A book review and author interview by Yvonne DiVita
No, not THAT Jonathan Tisch... although I wouldn't mind an interview with him. Anybody know him?
The Jonathan Tisch I'm writing about has a new book out called Chocolates on the Pillow Aren't Enough: Reinventing the Customer Experience . When I was approached with a request to join a blogging book tour about this book, how could I resist? Before going into my short review of this book, I'd like to cite and compliment the other book tour bloggers:
Over at Customers Rock! the author shares some sites he believes embrace the idea of transparency:
Brand Experience Lab reminds us that we need to treat customers with respect, ala Jon's book.
The Engaging Brand Blog reminds us that customers are reinventing the customer experience. Podcast to follow, her blog says.
Grokdotcom has a podcast already. I'm so jealous! We attempted to get Jon for a podcast but his schedule and ours did not mesh. Perhaps next time.
You'll love Vacant Ready's post on this book. Jon has some interesting things to say there about social media. (what a really cool guy he is!)
Today is my turn. You can also click in to Experience the Message for his take on the interview, tour, and book. He's up on today's schedule, also.
Disclaimer: When I was contacted by my friends at Fleishman-Hillard to participate in this book tour, I couldn't resist, for two reasons. One - Rachelle has always been fair to me, and two - it's a book tour. I love books! Now that my turn is here, and I have had a chance to review those who blogged before me, and look at those who will blog after me, I'm truly thrilled to be in such good company.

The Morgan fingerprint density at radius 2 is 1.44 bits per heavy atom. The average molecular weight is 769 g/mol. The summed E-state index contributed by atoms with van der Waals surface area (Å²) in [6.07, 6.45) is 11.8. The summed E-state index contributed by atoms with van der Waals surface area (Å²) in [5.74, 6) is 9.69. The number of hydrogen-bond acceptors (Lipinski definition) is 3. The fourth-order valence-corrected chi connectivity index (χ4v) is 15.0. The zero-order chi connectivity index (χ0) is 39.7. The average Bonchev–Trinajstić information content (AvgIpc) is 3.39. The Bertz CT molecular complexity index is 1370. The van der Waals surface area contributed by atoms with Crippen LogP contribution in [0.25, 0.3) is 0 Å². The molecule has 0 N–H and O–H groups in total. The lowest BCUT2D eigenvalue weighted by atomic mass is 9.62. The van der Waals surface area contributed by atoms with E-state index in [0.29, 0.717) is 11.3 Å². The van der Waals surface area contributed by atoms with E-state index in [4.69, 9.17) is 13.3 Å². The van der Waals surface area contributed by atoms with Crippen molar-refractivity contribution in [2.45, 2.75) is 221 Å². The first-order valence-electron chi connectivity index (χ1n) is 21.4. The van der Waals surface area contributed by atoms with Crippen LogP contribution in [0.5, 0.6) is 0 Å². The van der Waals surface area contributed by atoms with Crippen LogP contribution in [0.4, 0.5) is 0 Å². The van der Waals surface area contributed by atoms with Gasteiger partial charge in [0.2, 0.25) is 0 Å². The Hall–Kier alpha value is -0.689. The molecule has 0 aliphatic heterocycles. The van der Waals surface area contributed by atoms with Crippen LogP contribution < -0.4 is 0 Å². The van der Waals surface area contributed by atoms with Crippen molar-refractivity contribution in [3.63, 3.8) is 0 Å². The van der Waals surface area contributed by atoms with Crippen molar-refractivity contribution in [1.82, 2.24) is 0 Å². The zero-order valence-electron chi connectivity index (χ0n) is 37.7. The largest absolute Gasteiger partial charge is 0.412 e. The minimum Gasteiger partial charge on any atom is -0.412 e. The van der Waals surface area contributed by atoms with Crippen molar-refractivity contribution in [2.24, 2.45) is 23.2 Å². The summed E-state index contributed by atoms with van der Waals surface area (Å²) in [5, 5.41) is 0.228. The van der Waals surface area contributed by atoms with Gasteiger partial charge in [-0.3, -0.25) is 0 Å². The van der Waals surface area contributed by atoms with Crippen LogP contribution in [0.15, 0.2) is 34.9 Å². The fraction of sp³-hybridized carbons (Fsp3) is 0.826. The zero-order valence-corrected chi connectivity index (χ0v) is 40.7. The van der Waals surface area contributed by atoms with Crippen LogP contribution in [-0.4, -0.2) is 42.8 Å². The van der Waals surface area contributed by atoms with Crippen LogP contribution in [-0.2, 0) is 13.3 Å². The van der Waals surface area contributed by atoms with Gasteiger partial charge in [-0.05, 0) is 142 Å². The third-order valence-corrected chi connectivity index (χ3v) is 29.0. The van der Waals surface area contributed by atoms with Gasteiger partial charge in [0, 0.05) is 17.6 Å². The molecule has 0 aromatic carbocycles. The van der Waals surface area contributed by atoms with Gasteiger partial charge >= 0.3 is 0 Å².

Before doing this interview today, I did join in with some fellow bloggers pointing out the error of their ways to PR firms, agencies, and those that pitch the blogger community. In all honesty, Fleishman-Hillard was the main purpose of that rant - NOT for the things I do with them, and with Peter and Rachelle, but for a fairly stupid thing one of their junior (I think) employees did. I have heard from my contacts and both are apologetic. THEY get it. THEY never send me information that isn't relevant.
So, while I do believe the PR world needs help working with bloggers, even Fleishman-Hillar, apparently... I'm very happy with Rachelle and Peter. And, they have openly expressed their dismay at what occurred this week.
Well, now... I've taken a long time to get to Jonathan... but HERE he is. There is insight to be gained from this talk, and his other interviews. Gather them together and ask yourself, "How can I be as good as Jonathan Tisch - and offer my clients, customers, and vendors more than chocolates on their pillow?"
Yvonne: I love your title, Chocolates on the Pillow Aren’t Enough, but the subtitle is less than inspirational, “Reinventing the customer experience.” Truth is, customers are reinventing that experience – and brands are welcome to come along for the ride, if they choose. You talked about a number of familiar brands – ones I’ve read about in other books, also. But, I’m interested in hearing stories of small companies that understand the customer-relationship. Do you have any favorites in that category, which you can share?